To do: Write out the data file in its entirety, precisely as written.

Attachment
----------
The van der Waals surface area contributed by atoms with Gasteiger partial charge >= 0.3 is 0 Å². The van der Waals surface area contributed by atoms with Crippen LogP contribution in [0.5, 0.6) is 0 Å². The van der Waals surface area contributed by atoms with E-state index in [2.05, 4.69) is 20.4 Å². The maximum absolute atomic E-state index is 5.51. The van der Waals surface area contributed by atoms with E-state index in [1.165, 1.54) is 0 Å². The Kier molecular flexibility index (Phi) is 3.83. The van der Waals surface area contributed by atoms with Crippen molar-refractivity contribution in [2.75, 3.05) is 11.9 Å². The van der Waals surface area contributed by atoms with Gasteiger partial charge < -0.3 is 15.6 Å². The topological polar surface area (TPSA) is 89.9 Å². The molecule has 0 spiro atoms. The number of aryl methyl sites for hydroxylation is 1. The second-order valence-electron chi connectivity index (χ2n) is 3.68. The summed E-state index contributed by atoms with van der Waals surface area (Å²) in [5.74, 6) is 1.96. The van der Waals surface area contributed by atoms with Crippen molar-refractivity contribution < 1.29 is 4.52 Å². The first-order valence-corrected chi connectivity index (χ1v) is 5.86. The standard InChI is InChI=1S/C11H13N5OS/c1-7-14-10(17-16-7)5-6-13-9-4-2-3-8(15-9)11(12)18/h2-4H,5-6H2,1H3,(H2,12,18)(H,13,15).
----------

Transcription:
The van der Waals surface area contributed by atoms with Gasteiger partial charge >= 0.3 is 0 Å². The van der Waals surface area contributed by atoms with Crippen LogP contribution in [0.5, 0.6) is 0 Å². The van der Waals surface area contributed by atoms with E-state index in [2.05, 4.69) is 20.4 Å². The maximum absolute atomic E-state index is 5.51. The van der Waals surface area contributed by atoms with E-state index in [1.165, 1.54) is 0 Å². The Kier molecular flexibility index (Phi) is 3.83. The van der Waals surface area contributed by atoms with Crippen molar-refractivity contribution in [2.75, 3.05) is 11.9 Å². The van der Waals surface area contributed by atoms with Gasteiger partial charge < -0.3 is 15.6 Å². The topological polar surface area (TPSA) is 89.9 Å². The molecule has 0 spiro atoms. The number of aryl methyl sites for hydroxylation is 1. The second-order valence-electron chi connectivity index (χ2n) is 3.68. The summed E-state index contributed by atoms with van der Waals surface area (Å²) in [5.74, 6) is 1.96. The van der Waals surface area contributed by atoms with Crippen molar-refractivity contribution < 1.29 is 4.52 Å². The first-order valence-corrected chi connectivity index (χ1v) is 5.86. The standard InChI is InChI=1S/C11H13N5OS/c1-7-14-10(17-16-7)5-6-13-9-4-2-3-8(15-9)11(12)18/h2-4H,5-6H2,1H3,(H2,12,18)(H,13,15).